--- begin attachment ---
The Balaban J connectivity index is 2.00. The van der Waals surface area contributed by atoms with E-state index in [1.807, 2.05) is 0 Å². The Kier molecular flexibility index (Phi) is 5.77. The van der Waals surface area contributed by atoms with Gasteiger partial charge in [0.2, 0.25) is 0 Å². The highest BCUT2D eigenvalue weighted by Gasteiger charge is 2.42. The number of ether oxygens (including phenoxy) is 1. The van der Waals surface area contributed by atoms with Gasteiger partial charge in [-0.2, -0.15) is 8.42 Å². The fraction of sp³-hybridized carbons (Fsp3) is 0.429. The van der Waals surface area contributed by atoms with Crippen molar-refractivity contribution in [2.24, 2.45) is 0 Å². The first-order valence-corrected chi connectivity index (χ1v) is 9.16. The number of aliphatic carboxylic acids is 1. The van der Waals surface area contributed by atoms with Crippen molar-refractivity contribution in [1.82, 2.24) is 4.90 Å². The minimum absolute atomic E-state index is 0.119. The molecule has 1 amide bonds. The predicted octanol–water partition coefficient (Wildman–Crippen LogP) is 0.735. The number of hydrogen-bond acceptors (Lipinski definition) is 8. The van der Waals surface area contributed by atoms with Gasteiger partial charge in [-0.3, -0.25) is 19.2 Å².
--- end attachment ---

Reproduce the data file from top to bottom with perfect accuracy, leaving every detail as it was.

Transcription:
The Balaban J connectivity index is 2.00. The van der Waals surface area contributed by atoms with E-state index in [1.807, 2.05) is 0 Å². The Kier molecular flexibility index (Phi) is 5.77. The van der Waals surface area contributed by atoms with Gasteiger partial charge in [0.2, 0.25) is 0 Å². The highest BCUT2D eigenvalue weighted by Gasteiger charge is 2.42. The number of ether oxygens (including phenoxy) is 1. The van der Waals surface area contributed by atoms with Gasteiger partial charge in [-0.2, -0.15) is 8.42 Å². The fraction of sp³-hybridized carbons (Fsp3) is 0.429. The van der Waals surface area contributed by atoms with Crippen molar-refractivity contribution in [2.24, 2.45) is 0 Å². The first-order valence-corrected chi connectivity index (χ1v) is 9.16. The number of aliphatic carboxylic acids is 1. The van der Waals surface area contributed by atoms with Crippen molar-refractivity contribution in [1.82, 2.24) is 4.90 Å². The minimum absolute atomic E-state index is 0.119. The molecule has 1 amide bonds. The predicted octanol–water partition coefficient (Wildman–Crippen LogP) is 0.735. The number of hydrogen-bond acceptors (Lipinski definition) is 8. The van der Waals surface area contributed by atoms with Gasteiger partial charge in [-0.3, -0.25) is 19.2 Å².